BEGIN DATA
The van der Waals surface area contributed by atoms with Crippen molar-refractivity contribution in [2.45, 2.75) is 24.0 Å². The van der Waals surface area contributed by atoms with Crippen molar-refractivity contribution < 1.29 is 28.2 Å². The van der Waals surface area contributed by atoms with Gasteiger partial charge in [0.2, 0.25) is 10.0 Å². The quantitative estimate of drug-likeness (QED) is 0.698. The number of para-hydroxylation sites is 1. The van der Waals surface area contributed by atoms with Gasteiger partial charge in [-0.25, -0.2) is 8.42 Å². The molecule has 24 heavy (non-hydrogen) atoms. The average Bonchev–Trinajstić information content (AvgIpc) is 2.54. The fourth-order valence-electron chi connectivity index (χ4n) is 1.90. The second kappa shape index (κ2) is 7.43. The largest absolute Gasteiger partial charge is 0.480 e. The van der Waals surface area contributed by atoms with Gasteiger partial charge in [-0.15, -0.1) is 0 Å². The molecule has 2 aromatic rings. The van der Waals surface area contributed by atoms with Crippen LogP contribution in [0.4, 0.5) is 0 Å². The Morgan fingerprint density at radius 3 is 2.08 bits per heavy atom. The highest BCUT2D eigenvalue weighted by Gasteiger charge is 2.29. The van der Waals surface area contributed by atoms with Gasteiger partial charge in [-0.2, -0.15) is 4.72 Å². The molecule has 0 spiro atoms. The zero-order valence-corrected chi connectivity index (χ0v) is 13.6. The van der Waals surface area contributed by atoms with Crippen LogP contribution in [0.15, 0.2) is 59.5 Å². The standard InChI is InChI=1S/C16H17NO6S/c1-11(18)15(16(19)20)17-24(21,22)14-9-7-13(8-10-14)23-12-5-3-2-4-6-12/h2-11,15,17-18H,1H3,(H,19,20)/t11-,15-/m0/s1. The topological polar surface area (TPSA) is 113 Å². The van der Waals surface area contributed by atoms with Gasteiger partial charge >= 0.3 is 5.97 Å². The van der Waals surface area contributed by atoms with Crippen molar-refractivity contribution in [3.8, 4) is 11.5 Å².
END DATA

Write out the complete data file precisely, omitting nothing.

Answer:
The van der Waals surface area contributed by atoms with Crippen molar-refractivity contribution in [2.45, 2.75) is 24.0 Å². The van der Waals surface area contributed by atoms with Crippen molar-refractivity contribution < 1.29 is 28.2 Å². The van der Waals surface area contributed by atoms with Gasteiger partial charge in [0.2, 0.25) is 10.0 Å². The quantitative estimate of drug-likeness (QED) is 0.698. The number of para-hydroxylation sites is 1. The van der Waals surface area contributed by atoms with Gasteiger partial charge in [-0.25, -0.2) is 8.42 Å². The molecule has 24 heavy (non-hydrogen) atoms. The average Bonchev–Trinajstić information content (AvgIpc) is 2.54. The fourth-order valence-electron chi connectivity index (χ4n) is 1.90. The second kappa shape index (κ2) is 7.43. The largest absolute Gasteiger partial charge is 0.480 e. The van der Waals surface area contributed by atoms with Gasteiger partial charge in [-0.15, -0.1) is 0 Å². The molecule has 2 aromatic rings. The van der Waals surface area contributed by atoms with Crippen LogP contribution in [0.4, 0.5) is 0 Å². The Morgan fingerprint density at radius 3 is 2.08 bits per heavy atom. The highest BCUT2D eigenvalue weighted by Gasteiger charge is 2.29. The van der Waals surface area contributed by atoms with Gasteiger partial charge in [-0.2, -0.15) is 4.72 Å². The molecule has 0 spiro atoms. The zero-order valence-corrected chi connectivity index (χ0v) is 13.6. The van der Waals surface area contributed by atoms with Crippen LogP contribution in [0.15, 0.2) is 59.5 Å². The standard InChI is InChI=1S/C16H17NO6S/c1-11(18)15(16(19)20)17-24(21,22)14-9-7-13(8-10-14)23-12-5-3-2-4-6-12/h2-11,15,17-18H,1H3,(H,19,20)/t11-,15-/m0/s1. The topological polar surface area (TPSA) is 113 Å². The van der Waals surface area contributed by atoms with Gasteiger partial charge >= 0.3 is 5.97 Å². The van der Waals surface area contributed by atoms with Crippen molar-refractivity contribution in [3.8, 4) is 11.5 Å².